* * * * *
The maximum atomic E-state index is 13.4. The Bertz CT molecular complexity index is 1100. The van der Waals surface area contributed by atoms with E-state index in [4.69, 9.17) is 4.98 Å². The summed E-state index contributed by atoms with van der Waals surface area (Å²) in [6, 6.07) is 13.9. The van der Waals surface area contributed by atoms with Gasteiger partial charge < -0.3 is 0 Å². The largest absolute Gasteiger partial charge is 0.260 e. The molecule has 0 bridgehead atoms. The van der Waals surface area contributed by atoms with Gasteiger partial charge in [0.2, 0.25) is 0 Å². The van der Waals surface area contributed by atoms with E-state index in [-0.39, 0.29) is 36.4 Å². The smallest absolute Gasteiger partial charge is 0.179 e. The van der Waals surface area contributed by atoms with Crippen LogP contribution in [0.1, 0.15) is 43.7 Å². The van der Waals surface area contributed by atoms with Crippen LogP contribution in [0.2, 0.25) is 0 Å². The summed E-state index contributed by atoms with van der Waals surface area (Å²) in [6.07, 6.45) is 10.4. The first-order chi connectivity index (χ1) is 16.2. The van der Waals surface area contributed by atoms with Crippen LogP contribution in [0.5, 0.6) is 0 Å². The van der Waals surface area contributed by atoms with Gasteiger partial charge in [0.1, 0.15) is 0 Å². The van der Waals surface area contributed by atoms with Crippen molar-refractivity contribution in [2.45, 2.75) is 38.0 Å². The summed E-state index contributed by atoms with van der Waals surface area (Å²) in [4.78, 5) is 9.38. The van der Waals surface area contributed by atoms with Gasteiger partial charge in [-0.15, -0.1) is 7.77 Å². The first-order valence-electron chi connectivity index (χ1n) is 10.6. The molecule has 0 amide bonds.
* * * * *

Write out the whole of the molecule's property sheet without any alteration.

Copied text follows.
The maximum atomic E-state index is 13.4. The Bertz CT molecular complexity index is 1100. The van der Waals surface area contributed by atoms with E-state index in [4.69, 9.17) is 4.98 Å². The summed E-state index contributed by atoms with van der Waals surface area (Å²) in [6, 6.07) is 13.9. The van der Waals surface area contributed by atoms with Gasteiger partial charge < -0.3 is 0 Å². The largest absolute Gasteiger partial charge is 0.260 e. The molecule has 0 bridgehead atoms. The van der Waals surface area contributed by atoms with Gasteiger partial charge in [0.2, 0.25) is 0 Å². The van der Waals surface area contributed by atoms with E-state index in [-0.39, 0.29) is 36.4 Å². The smallest absolute Gasteiger partial charge is 0.179 e. The van der Waals surface area contributed by atoms with Crippen LogP contribution in [0.1, 0.15) is 43.7 Å². The van der Waals surface area contributed by atoms with Crippen LogP contribution in [0.2, 0.25) is 0 Å². The summed E-state index contributed by atoms with van der Waals surface area (Å²) in [6.07, 6.45) is 10.4. The first-order chi connectivity index (χ1) is 16.2. The van der Waals surface area contributed by atoms with Crippen LogP contribution in [0.5, 0.6) is 0 Å². The van der Waals surface area contributed by atoms with Gasteiger partial charge in [0.1, 0.15) is 0 Å². The van der Waals surface area contributed by atoms with Crippen molar-refractivity contribution in [2.45, 2.75) is 38.0 Å². The summed E-state index contributed by atoms with van der Waals surface area (Å²) in [4.78, 5) is 9.38. The van der Waals surface area contributed by atoms with Gasteiger partial charge in [-0.15, -0.1) is 7.77 Å². The first-order valence-electron chi connectivity index (χ1n) is 10.6. The molecule has 0 amide bonds.